One of the main selling points we use for recruitment here at Murray State is how we are the friendliest small town in America and how it’s so freeing to come to a small town in western Kentucky and enjoy the benefits of small town American life.
But do we actually take advantage of the wonderful opportunity we have here in Murray, Kentucky?
Growing up in Murray I’ve felt the benefits and disadvantages of living in this town I’ve called home for the short 20 years of my life.
When I got to college and moved into my residential college and joined organizations on campus I was somewhat hesitant to claim my Murray roots, even though that’s where we all accumulate to achieve a diploma and have the full college experience, yet people are so quick to criticize this place we all call home.
When I read The News article of the best places in Murray, my heart sank.
I was quickly reminded that most people who go to Murray State do not take full advantage of the rich culture, small town environment and Southern mentality we have here.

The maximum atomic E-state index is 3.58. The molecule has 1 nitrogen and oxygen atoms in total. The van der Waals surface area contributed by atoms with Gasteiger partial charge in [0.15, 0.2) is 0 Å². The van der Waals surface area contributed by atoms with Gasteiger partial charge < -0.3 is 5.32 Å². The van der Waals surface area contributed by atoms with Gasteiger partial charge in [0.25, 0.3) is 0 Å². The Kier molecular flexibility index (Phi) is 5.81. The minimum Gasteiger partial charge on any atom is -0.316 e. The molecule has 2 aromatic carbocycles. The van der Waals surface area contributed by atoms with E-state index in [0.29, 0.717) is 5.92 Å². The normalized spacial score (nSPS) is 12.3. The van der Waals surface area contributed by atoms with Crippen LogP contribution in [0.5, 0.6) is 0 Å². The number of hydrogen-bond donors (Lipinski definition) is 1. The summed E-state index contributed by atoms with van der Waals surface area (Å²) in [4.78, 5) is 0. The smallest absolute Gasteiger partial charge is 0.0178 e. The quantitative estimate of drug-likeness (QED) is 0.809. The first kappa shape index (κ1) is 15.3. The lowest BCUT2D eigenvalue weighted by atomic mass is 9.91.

I think of all the early mornings my dad would take me to Sammons’ Bakery, taking in the atmosphere of old men with their black coffee chit chatting about the daily occurrences of the world and savoring the best donuts in town.
I think of my Sunday night ritual of Tom’s Pizza with my grandparents every week for the past two years. I think of going to Rotary with my aunt at Pagliai’s and being able to meet the business leaders of Murray.
Each person has many reasons why they make Murray home. There is so much more to Murray than eating at McDonald’s or continually comparing it to a big city.
One of my favorite authors Jim Elliot said, “Wherever you are, be all there.”
These words have rang true in my heart time and time again while learning to be content with living in a small town, but I am quickly reminded of all the unique restaurants, locations, events and people that make Murray not only unique but make Murray home.
We have four, sometimes five, years here at Murray State, why should we waste it complaining about small towns or wishing we were somewhere else?
What good does that serve? Why not simply take full advantage of the gift that Murray, Kentucky, can be?
Letter from Chantry Carroll, Sophomore from Murray